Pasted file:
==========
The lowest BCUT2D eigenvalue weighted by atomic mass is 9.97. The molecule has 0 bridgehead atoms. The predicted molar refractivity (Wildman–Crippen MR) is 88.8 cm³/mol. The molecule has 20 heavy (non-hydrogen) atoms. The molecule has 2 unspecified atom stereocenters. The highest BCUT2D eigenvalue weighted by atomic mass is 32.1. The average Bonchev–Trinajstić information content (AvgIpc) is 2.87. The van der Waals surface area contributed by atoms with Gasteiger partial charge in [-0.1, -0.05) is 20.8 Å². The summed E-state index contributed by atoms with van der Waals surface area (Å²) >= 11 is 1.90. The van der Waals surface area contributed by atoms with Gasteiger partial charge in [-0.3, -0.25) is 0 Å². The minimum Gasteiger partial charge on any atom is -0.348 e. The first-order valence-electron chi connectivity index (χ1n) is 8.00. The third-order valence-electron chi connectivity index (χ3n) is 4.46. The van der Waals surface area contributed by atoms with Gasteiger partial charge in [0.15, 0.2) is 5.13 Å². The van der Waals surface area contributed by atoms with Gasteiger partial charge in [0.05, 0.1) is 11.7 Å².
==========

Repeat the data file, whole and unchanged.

The lowest BCUT2D eigenvalue weighted by atomic mass is 9.97. The molecule has 0 bridgehead atoms. The predicted molar refractivity (Wildman–Crippen MR) is 88.8 cm³/mol. The molecule has 20 heavy (non-hydrogen) atoms. The molecule has 2 unspecified atom stereocenters. The highest BCUT2D eigenvalue weighted by atomic mass is 32.1. The average Bonchev–Trinajstić information content (AvgIpc) is 2.87. The van der Waals surface area contributed by atoms with Gasteiger partial charge in [-0.1, -0.05) is 20.8 Å². The summed E-state index contributed by atoms with van der Waals surface area (Å²) >= 11 is 1.90. The van der Waals surface area contributed by atoms with Gasteiger partial charge in [-0.3, -0.25) is 0 Å². The minimum Gasteiger partial charge on any atom is -0.348 e. The first-order valence-electron chi connectivity index (χ1n) is 8.00. The third-order valence-electron chi connectivity index (χ3n) is 4.46. The van der Waals surface area contributed by atoms with Gasteiger partial charge in [0.15, 0.2) is 5.13 Å². The van der Waals surface area contributed by atoms with Gasteiger partial charge in [0.05, 0.1) is 11.7 Å².